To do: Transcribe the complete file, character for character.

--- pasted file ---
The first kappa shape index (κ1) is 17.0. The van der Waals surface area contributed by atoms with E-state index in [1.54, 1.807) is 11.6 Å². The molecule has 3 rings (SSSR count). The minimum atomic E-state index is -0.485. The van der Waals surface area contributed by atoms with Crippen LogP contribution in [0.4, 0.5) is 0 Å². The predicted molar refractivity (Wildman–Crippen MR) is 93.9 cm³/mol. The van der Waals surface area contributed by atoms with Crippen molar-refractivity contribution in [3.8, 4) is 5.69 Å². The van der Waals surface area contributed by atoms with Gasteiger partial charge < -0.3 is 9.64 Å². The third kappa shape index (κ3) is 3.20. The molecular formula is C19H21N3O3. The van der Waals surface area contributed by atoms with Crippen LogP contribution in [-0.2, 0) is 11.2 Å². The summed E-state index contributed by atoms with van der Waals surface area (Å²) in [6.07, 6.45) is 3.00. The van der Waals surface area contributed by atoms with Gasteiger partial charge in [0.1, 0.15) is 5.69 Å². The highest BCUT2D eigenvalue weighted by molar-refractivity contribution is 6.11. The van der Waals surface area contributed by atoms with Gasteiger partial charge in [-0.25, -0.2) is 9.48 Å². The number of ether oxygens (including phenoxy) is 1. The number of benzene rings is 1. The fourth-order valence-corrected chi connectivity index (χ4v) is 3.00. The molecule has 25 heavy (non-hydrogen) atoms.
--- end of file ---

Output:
The first kappa shape index (κ1) is 17.0. The van der Waals surface area contributed by atoms with E-state index in [1.54, 1.807) is 11.6 Å². The molecule has 3 rings (SSSR count). The minimum atomic E-state index is -0.485. The van der Waals surface area contributed by atoms with Crippen LogP contribution in [0.4, 0.5) is 0 Å². The predicted molar refractivity (Wildman–Crippen MR) is 93.9 cm³/mol. The van der Waals surface area contributed by atoms with Crippen molar-refractivity contribution in [3.8, 4) is 5.69 Å². The van der Waals surface area contributed by atoms with Gasteiger partial charge < -0.3 is 9.64 Å². The third kappa shape index (κ3) is 3.20. The molecular formula is C19H21N3O3. The van der Waals surface area contributed by atoms with Crippen LogP contribution in [-0.2, 0) is 11.2 Å². The summed E-state index contributed by atoms with van der Waals surface area (Å²) in [6.07, 6.45) is 3.00. The van der Waals surface area contributed by atoms with Gasteiger partial charge in [0.1, 0.15) is 5.69 Å². The highest BCUT2D eigenvalue weighted by molar-refractivity contribution is 6.11. The van der Waals surface area contributed by atoms with Gasteiger partial charge in [-0.25, -0.2) is 9.48 Å². The number of ether oxygens (including phenoxy) is 1. The number of benzene rings is 1. The fourth-order valence-corrected chi connectivity index (χ4v) is 3.00. The molecule has 25 heavy (non-hydrogen) atoms.